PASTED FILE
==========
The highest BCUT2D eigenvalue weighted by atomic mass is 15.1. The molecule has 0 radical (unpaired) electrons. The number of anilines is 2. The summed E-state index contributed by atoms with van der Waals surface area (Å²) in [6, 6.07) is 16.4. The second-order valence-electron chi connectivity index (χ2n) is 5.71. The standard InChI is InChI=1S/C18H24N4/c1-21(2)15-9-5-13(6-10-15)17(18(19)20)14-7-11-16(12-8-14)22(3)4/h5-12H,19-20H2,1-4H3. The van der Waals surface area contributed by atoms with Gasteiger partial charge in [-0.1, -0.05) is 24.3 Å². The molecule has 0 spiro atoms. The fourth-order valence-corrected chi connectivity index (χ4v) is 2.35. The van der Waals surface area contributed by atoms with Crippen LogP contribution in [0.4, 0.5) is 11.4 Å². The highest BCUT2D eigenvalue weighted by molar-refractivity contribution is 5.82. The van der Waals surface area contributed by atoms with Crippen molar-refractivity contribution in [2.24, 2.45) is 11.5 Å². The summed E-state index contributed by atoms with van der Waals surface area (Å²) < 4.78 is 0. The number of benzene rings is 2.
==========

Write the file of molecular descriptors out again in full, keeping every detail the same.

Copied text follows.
The highest BCUT2D eigenvalue weighted by atomic mass is 15.1. The molecule has 0 radical (unpaired) electrons. The number of anilines is 2. The summed E-state index contributed by atoms with van der Waals surface area (Å²) in [6, 6.07) is 16.4. The second-order valence-electron chi connectivity index (χ2n) is 5.71. The standard InChI is InChI=1S/C18H24N4/c1-21(2)15-9-5-13(6-10-15)17(18(19)20)14-7-11-16(12-8-14)22(3)4/h5-12H,19-20H2,1-4H3. The van der Waals surface area contributed by atoms with Gasteiger partial charge in [-0.1, -0.05) is 24.3 Å². The molecule has 0 spiro atoms. The fourth-order valence-corrected chi connectivity index (χ4v) is 2.35. The van der Waals surface area contributed by atoms with Crippen LogP contribution in [0.4, 0.5) is 11.4 Å². The highest BCUT2D eigenvalue weighted by molar-refractivity contribution is 5.82. The van der Waals surface area contributed by atoms with Crippen molar-refractivity contribution in [2.24, 2.45) is 11.5 Å². The summed E-state index contributed by atoms with van der Waals surface area (Å²) < 4.78 is 0. The number of benzene rings is 2.